(Toledo-Lucas County Public Library, Public domain, via Wikimedia Commons)



Similar to the United States, in Canada most passenger interurbans were removed by the 1950s. One example of continuous passenger service still exists today, the Toronto Transit Commission 501 Queen streetcar line. The western segment of the 501 Streetcar operates largely on what was the T&YRR Port Credit Radial Line, a radial line that remains intact through the Borough of Etobicoke and up to the border of the neighboring City of Mississauga, unlike other Toronto radial lines which all have been abandoned outside of the Borough of Old Toronto.


A Pullman Company electric interurban unit heading west toward Michigan City on the South Shore Line in 1980.

(Drew Jacksich from San Jose, CA, The Republic of California, CC BY 2.0 <>, via Wikimedia Commons)


United States

Only three continuously operating passenger interurbans in the US remain with most being abandoned by the 1950s.

The South Shore Line is now owned by the state of Indiana and uses mainline-sized electric multiple units. Its last section of street running, in Michigan City, Indiana, was finally closed in 2022 for conversion to a grade-separated double-track line.

SEPTA operates three former Philadelphia Suburban lines: the Norristown High Speed Line as an interurban heavy rail line, and Route 101 and 102 as light rail lines.

In Chicago the Skokie Valley portion of the North Shore Line from Dempster Street to Howard Street was acquired by the Chicago Transit Authority and is now the Yellow Line. The Yellow Line initially operated with third rail from Howard Street to the Skokie Shops and switched to overhead wire for the remainder of the journey to Dempster Street, until 2004 when the overhead wire was replaced with third rail.

Several former interurban rights of way have been reused for modern light rail lines, including the A and E lines of the Los Angeles Metro Rail system and one section of the Baltimore Light RailLink system. Several museums and heritage railways, including the Western Railway Museum and Seashore Trolley Museum, operate restored equipment on former interurban lines. The Iowa Traction Railway still operates freight service today using interurban equipment and infrastructure. The River Line in New Jersey is also considered an interurban.


Cleveland, Painesville, & Ashtabula Railroad Interurban Car & Crew.

(Ashtabula Archive, Public domain, via Wikimedia Commons)


Infrastructure and design

Right of way

Interurbans typically ran along or on a public right-of-way. In towns, interurbans ran in the street, sharing track with existing street railroads. While street running limited acquisition costs, it also required sharp turns and made interurban operations susceptible to traffic congestion. Unlike conventional railroads, it was rare for an interurban to construct long unencumbered stretches of private right-of-way. The torque characteristics of electric operation allowed interurbans to operate on steeper grades than conventional steam locomotives.



Compared to conventional steam railroad trackage, interurban rail was light and ballasted lightly, if at all. Most interurbans in North America were built to standard gauge (4 ft 8+1⁄2 in or 1,435 mm), but there were exceptions. In Europe narrow-gauge interurbans were more common. In Japan the national mainlines were built to 3 ft 6 in (1,067 mm) narrow gauge however due to influence from for US interurban operations the first interurban companies in Japan built trackage to standard gauge. This remains the case today with Keikyu and Hanshin, forerunners of Japan's interurbans, still using standard gauge today. Later companies re-gauged or outright built lines to 3 ft 6 in (1,067 mm) narrow gauge for better inter-compatibility and consistency with the Japanese mainline standards. Interurbans often used the tracks of existing street railways through city and town streets, and if these street railways were not built to standard, the interurbans had to use the non-standard gauges as well or face the expense of building their own separate trackage through urban areas. Some municipalities deliberately mandated non-standard gauges to prevent freight operations on public streets. In Pennsylvania, many interurbans were constructed using the wide "Pennsylvania trolley gauge" of 5 ft 2+1⁄2 in (1,588 mm). In Los Angeles, the Pacific Electric Railway, using standard 1,435 mm (4 ft 8+1⁄2 in) gauge track, and the Los Angeles Railway, the city's streetcar system, using 3 ft 6 in (1,067 mm) narrow gauge, shared dual-gauge track in downtown Los Angeles with one rail common to each.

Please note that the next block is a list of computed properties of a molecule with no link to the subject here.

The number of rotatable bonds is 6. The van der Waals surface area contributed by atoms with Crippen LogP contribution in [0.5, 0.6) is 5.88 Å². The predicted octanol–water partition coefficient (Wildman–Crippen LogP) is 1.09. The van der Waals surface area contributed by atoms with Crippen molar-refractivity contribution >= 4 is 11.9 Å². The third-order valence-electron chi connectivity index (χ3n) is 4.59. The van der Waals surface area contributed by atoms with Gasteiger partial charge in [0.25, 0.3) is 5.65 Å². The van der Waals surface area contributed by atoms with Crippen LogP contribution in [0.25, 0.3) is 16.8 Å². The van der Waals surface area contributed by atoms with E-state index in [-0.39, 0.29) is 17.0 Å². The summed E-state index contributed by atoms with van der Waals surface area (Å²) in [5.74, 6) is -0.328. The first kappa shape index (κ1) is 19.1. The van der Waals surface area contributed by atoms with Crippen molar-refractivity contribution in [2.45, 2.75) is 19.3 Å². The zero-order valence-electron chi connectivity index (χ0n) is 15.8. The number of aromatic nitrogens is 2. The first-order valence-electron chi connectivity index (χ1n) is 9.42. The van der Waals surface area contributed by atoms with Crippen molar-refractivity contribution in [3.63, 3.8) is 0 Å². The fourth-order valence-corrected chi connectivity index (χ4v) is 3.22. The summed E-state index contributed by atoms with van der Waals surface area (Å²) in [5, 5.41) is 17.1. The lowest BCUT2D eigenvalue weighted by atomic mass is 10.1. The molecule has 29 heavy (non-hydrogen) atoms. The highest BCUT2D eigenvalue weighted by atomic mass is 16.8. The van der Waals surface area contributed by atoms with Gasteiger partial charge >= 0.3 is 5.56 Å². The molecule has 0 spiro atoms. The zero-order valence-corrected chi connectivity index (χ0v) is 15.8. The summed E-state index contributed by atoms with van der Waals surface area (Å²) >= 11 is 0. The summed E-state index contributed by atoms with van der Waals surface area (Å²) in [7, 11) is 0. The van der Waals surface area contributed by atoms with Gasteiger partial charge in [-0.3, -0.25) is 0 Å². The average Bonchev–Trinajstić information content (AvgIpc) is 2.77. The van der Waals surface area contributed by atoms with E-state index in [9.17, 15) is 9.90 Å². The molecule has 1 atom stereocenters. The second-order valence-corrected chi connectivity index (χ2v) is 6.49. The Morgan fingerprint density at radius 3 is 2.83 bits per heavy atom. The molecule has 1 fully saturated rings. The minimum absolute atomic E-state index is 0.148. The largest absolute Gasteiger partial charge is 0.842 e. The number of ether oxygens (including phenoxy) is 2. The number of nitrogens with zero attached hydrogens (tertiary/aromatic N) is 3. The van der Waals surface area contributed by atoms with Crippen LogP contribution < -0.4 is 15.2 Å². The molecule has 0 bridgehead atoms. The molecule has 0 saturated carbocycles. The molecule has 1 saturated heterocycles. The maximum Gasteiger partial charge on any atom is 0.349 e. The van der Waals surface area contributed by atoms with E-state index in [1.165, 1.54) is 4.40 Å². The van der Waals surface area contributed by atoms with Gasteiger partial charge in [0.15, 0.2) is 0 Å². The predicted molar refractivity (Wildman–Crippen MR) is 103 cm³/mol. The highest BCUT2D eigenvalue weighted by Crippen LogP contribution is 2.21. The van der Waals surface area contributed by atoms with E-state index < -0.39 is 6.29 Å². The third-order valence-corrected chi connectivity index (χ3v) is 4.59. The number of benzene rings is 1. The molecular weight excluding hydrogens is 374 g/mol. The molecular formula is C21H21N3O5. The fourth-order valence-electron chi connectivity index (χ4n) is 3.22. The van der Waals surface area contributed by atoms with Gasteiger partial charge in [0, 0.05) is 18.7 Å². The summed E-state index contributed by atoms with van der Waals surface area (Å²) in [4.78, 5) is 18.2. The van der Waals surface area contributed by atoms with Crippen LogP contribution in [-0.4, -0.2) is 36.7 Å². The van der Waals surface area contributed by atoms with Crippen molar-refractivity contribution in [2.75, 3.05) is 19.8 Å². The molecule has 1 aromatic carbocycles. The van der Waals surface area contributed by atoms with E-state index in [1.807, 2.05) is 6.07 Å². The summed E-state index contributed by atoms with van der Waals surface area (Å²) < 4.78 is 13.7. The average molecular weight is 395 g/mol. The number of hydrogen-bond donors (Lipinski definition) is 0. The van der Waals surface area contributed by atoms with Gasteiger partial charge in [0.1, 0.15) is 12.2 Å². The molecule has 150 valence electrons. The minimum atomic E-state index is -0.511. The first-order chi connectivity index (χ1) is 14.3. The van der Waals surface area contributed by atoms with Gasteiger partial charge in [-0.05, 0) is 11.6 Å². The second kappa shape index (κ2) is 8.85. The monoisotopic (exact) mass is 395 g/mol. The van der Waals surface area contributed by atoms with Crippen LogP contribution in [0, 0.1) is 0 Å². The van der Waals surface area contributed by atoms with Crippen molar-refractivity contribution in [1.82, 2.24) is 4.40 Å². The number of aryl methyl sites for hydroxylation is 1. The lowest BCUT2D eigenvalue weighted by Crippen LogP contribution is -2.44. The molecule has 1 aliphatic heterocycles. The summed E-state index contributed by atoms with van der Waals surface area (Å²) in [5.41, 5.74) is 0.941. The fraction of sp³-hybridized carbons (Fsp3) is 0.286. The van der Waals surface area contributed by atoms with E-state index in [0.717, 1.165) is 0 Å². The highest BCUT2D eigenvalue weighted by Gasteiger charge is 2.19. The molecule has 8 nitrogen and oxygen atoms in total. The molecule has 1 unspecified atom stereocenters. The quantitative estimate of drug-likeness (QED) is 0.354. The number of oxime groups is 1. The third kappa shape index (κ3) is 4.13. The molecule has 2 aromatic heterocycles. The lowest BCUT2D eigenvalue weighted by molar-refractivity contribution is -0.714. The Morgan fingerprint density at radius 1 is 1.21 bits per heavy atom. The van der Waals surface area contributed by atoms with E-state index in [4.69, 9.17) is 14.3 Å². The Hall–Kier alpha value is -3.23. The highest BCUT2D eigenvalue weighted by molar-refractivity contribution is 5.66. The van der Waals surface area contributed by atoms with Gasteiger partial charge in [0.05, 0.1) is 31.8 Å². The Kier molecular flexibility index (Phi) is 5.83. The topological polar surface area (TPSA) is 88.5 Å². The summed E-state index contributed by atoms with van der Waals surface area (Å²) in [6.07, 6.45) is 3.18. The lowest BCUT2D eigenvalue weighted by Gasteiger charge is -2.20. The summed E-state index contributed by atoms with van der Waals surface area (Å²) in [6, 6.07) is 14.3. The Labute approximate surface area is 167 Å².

Overhead lines in Haubstadt, Indiana, circa 1924.

(National Archives and Records Administration, Public domain, via Wikimedia Commons)



Most interurban railways in North America were constructed using the same low-voltage 500 to 600 V DC trolley power in use by the street railways to which they connected. This enabled interurban cars to use the same overhead trolley power on town street car tracks with no electrical change on the cars to accommodate a different voltage. However, higher voltages became necessary to reduce power loss on long-distance transmission lines and routes, though substations were established to boost voltage. In 1905 Westinghouse introduced a 6600 V 25 Hz alternating current (AC) system which a number of railroads adopted. This required fewer substations than DC, but came with higher maintenance costs. The necessary on-board 6600 AC voltage reduction plus AC to DC rectification on each powered car to run DC traction motors added to greater car construction expense plus the operational dangers that such on-board high voltages created.

More common were high-voltage DC systems – usually 1200 V DC, introduced in 1908 by Indianapolis & Louisville Traction Company for their Dixie Flyer and Hoosier Flyer services. In the streets, where high-speed service was not feasible, the cars ran at half speed at 600 V or got a voltage changeover device, such as on the Sacramento Northern. A 2400 V DC third-rail system was installed on the Michigan United Railway's Western Division between Kalamazoo and Grand Rapids in 1915, but was abandoned because of the electrocution potential safety hazard. Even 5000 V DC was tested.